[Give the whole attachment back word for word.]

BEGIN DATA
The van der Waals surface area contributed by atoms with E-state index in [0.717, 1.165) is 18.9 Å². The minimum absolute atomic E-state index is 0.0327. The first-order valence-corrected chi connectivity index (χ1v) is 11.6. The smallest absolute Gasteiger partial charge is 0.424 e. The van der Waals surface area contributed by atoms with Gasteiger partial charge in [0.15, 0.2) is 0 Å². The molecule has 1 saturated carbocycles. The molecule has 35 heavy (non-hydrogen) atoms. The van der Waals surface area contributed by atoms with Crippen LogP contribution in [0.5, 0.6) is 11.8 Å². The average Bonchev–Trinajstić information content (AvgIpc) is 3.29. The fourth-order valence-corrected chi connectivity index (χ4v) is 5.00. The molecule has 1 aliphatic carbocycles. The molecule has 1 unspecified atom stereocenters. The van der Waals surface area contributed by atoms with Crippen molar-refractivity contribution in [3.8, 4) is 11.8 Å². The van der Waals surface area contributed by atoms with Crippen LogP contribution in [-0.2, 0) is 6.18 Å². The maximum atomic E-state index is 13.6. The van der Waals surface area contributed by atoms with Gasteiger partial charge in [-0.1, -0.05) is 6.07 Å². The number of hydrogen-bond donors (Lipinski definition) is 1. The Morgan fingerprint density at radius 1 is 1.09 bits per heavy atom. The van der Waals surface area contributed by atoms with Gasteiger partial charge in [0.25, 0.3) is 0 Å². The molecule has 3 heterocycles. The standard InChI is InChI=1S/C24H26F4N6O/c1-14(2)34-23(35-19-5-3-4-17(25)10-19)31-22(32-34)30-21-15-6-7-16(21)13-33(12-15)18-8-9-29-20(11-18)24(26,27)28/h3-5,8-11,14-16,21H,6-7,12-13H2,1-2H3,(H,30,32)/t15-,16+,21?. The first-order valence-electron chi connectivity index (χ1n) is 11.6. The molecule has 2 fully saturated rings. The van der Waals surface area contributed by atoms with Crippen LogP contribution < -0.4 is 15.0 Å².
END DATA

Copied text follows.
The van der Waals surface area contributed by atoms with E-state index in [0.717, 1.165) is 18.9 Å². The minimum absolute atomic E-state index is 0.0327. The first-order valence-corrected chi connectivity index (χ1v) is 11.6. The smallest absolute Gasteiger partial charge is 0.424 e. The van der Waals surface area contributed by atoms with Gasteiger partial charge in [0.15, 0.2) is 0 Å². The molecule has 1 saturated carbocycles. The molecule has 35 heavy (non-hydrogen) atoms. The van der Waals surface area contributed by atoms with Crippen LogP contribution in [0.5, 0.6) is 11.8 Å². The average Bonchev–Trinajstić information content (AvgIpc) is 3.29. The fourth-order valence-corrected chi connectivity index (χ4v) is 5.00. The molecule has 1 aliphatic carbocycles. The molecule has 1 unspecified atom stereocenters. The van der Waals surface area contributed by atoms with Crippen molar-refractivity contribution in [3.8, 4) is 11.8 Å². The van der Waals surface area contributed by atoms with Crippen LogP contribution in [-0.2, 0) is 6.18 Å². The maximum atomic E-state index is 13.6. The van der Waals surface area contributed by atoms with Gasteiger partial charge in [-0.1, -0.05) is 6.07 Å². The number of hydrogen-bond donors (Lipinski definition) is 1. The Morgan fingerprint density at radius 1 is 1.09 bits per heavy atom. The van der Waals surface area contributed by atoms with Gasteiger partial charge in [0.25, 0.3) is 0 Å². The molecule has 3 heterocycles. The standard InChI is InChI=1S/C24H26F4N6O/c1-14(2)34-23(35-19-5-3-4-17(25)10-19)31-22(32-34)30-21-15-6-7-16(21)13-33(12-15)18-8-9-29-20(11-18)24(26,27)28/h3-5,8-11,14-16,21H,6-7,12-13H2,1-2H3,(H,30,32)/t15-,16+,21?. The first-order valence-electron chi connectivity index (χ1n) is 11.6. The molecule has 2 fully saturated rings. The van der Waals surface area contributed by atoms with Crippen LogP contribution < -0.4 is 15.0 Å².